Those of you going out late in the day for an evening stroll or just enjoying the spring smells in your garden may have noticed a bright white beacon of light shining high in the west after sunset. This is Venus, the closest planet to the Earth and the brightest object in the sky next to the Moon and the Sun. Its brilliancy and proximity to the horizon as the evening progresses makes it easy to mistake it for an aeroplane coming in to land, sometimes it is even reported as a UFO.

Venus, along with Mercury, are the only planets in our solar system interior to the Earth’s orbit. For this reason, they always appear close to the Sun in the sky and can generally only be viewed in the west after sunset and in the east before sunrise. They also display phases similar to the Moon’s.

Through the telescope, Venus shows a bland, featureless appearance. What one sees is actually the top layer in a perrenial, unbroken envelope of clouds that encircles the planet. Astronomers wondered for centuries what the surface might be like, until spacecraft traveled to Venus and told us of extremely inhospitable conditions: temperatures of 500 C, hot enough to melt lead; crushing pressures, similar to the those at the bottom of the Earth’s oceans; and a corrosive, sulfuric acid rain (see recent post by Helen McLoughlin here). Though many countries and agencies have been sending probes to Venus since the 1960s, to date none have survived in this hellish environment for longer than the average length of a major feature film!

Though its surface is all but inaccessible, much progress has been – and is being – made in studying the thick atmosphere of Venus. Intense scrutiny by Earth-based telescopes and orbiting probes has shown that the clouds are transparent to wavelengths or “colours” of light invisible to the human eye, but detectable with electronic sensors, such as those found in commercial digital cameras. This has allowed scientists to peel away Venus’s cloud layers, much like an onion, and study how they change with height, across the planet and over time. For instance, infrared light emanating from the hot lower atmosphere all the way down to the surface is particularly suited to showing features on the lower cloud decks and track atmospheric circulation on the nightside.

The dayside part of Venus (left image) appears bland in visible light. Infrared light from the hot nightside (right image) shows off clouds and atmospheric circulation not visible to the eye.

These atmospheric “windows”, as they are called, are the primary means of studying Venus’ atmosphere. Images taken in ultraviolet light highlight areas of contrast in the uppermost layers, some 40 to 50 miles up and help trace out wind patters at those atitudes. The nature of the darkening agent or  “ultraviolet absorber” as it is known, is only one of the many unsolved mysteries associated with our planetary neighbour.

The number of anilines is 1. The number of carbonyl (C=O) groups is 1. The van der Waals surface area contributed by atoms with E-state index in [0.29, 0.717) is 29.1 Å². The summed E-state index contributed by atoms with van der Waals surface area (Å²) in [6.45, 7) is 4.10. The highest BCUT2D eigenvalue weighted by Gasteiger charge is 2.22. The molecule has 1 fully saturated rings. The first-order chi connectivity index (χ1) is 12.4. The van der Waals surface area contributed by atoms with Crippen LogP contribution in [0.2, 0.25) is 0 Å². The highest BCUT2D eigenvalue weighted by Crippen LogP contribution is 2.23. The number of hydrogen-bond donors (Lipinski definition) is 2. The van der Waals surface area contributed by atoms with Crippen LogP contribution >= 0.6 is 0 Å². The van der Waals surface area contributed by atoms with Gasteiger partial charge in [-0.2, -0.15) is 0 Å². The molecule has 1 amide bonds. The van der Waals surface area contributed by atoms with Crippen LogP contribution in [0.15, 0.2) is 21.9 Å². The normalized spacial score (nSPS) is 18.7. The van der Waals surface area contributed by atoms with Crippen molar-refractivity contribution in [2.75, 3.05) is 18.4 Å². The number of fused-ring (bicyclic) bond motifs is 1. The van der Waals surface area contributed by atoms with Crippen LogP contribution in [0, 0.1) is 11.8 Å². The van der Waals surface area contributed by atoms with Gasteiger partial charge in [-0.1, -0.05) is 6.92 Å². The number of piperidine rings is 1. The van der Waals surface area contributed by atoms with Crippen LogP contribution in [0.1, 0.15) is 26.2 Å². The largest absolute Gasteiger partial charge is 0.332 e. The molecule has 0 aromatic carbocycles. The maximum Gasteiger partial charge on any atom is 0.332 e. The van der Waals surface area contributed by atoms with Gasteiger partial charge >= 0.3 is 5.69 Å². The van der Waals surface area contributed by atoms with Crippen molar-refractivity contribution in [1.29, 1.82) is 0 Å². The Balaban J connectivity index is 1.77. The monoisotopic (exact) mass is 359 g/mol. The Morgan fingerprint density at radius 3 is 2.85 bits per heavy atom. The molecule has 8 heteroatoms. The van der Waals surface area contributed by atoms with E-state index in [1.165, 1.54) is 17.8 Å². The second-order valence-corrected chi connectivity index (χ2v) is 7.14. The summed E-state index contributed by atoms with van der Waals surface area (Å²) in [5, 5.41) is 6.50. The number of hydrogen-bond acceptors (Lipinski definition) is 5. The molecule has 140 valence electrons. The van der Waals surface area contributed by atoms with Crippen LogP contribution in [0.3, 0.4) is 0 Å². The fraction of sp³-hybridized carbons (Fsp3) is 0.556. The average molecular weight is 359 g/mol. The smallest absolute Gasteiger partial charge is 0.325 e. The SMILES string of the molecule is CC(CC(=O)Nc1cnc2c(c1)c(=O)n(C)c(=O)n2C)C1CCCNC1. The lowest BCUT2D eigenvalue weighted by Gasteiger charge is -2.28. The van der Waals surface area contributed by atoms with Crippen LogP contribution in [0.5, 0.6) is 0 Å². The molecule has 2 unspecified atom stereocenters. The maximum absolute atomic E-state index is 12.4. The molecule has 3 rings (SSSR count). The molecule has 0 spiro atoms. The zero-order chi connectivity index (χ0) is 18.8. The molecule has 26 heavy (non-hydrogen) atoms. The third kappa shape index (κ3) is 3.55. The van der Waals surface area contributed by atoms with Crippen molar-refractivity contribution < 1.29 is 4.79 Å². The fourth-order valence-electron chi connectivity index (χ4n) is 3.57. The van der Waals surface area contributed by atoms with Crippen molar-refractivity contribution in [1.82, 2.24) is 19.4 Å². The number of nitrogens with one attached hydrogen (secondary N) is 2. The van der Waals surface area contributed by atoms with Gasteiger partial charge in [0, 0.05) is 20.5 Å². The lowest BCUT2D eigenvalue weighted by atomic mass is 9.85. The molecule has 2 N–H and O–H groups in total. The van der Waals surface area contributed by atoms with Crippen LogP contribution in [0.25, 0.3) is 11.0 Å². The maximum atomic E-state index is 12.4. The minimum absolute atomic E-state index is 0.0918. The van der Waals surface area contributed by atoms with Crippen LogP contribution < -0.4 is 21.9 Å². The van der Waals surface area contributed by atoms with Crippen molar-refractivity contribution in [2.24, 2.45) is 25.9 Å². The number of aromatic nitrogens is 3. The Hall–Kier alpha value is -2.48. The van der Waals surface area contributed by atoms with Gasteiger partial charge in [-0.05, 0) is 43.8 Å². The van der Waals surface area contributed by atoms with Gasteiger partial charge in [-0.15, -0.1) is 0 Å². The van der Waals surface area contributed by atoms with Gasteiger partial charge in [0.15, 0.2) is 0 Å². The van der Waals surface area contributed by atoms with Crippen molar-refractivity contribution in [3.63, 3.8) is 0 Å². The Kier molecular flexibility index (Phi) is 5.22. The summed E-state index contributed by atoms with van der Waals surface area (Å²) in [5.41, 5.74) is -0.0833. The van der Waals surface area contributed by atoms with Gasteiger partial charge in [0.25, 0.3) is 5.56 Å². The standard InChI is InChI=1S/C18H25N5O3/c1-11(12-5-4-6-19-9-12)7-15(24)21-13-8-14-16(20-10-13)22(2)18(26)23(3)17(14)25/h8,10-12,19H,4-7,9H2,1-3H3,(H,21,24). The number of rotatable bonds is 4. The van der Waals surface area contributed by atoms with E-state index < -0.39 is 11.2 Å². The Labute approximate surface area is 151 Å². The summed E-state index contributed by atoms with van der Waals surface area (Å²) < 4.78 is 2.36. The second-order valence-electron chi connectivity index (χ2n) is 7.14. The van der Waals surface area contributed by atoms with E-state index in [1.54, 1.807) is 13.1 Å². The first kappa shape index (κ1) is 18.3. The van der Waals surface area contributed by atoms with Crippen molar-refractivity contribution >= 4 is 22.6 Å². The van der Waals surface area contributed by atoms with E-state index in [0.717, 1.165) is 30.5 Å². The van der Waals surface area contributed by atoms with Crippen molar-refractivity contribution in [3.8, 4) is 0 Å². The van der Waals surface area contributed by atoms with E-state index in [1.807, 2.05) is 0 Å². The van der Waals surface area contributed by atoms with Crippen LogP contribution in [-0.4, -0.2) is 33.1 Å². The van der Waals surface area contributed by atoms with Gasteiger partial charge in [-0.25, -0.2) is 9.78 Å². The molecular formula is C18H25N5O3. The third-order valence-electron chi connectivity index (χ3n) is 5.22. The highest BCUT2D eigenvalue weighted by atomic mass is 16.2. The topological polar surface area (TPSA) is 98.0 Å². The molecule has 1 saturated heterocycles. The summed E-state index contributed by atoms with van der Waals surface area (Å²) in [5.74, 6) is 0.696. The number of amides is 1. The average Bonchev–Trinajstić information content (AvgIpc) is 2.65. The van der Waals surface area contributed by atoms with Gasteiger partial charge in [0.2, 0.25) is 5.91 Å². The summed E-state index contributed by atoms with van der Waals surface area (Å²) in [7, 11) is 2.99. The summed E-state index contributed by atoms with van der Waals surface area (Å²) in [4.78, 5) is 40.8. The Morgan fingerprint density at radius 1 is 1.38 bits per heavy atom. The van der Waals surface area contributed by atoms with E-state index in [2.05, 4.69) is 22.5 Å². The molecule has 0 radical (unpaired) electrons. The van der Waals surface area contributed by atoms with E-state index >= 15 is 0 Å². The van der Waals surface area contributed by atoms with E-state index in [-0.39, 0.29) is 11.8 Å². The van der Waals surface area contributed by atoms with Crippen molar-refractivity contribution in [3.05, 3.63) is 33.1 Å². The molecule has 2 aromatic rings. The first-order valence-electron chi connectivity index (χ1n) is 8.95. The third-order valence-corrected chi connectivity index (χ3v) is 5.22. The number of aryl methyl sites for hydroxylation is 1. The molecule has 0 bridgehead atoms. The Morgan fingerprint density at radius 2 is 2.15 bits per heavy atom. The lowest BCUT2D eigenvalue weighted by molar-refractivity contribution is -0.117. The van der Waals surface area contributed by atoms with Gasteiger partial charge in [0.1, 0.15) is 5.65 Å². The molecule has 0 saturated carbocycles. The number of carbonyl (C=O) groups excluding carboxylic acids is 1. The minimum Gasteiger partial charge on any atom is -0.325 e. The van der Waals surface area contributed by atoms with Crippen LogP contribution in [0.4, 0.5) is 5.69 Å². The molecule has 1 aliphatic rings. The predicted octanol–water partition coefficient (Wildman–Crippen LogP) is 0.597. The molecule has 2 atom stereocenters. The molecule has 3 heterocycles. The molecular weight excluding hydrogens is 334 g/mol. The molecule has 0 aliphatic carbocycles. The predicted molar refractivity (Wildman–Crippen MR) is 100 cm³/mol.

Close scrutiny by orbiting spacecraft, such as the Japanese Akatsuki probe that has been observing Venus since 2016, is now complemented by the work of amateur astronomers around the world.  These dedicated “citizen scientists’’ use off-the-shelf equipment and image processing software to produce high quality images rivalling spacecraft views of the planet.

The different colours of Venus. Left: View from Earth recorded by Mr Manos Kardasis from Athens, Greece, on 10 March 2020 when the planet was 76 million miles away. Red represents infra-red light, while blue represents ultra-violet light. Right: View from the Japanese orbiter Akatsuki (“Hope”) obtained on 22 August 2017 from 40,000 miles away. The colours correspond to slightly different wavelengths of ultraviolet light.

However, you don’t have to be an astromomer to enjoy the stark spectacle of Venus, plainly visible in the west right after sunset and outshining every other star in the sky. About a week from now, on the 26th of April, it will lie near a crescent Moon and help compose a nice photographic target. Then, a month later, it is joined by Mercury as that planet emerges from the Sun’s glare. On the 21st and 22nd of May the two planets are only a degree or so apart and the much brighter Venus serves as a useful signpost to spot the faint star of the innermost planet above a clear NW horizon.

Those in possession of a pair of binoculars and a tripod may be interested to try and make out the “horns’’ of Venus’s tiny crescent, only 1/60th of a degree apart at the time. A pair of 10×50 binoculars will magnify the apparent distance between the horns to 1/6th of a degree, which compares favourably with the resolution of the human eye, about 1/20th or 1/25th of a degree. Another chance to try this experiment will come at Venus’s next evening apparition in the summer of 2021 but the planet will then lie closer to the horizon and be more difficult to observe.


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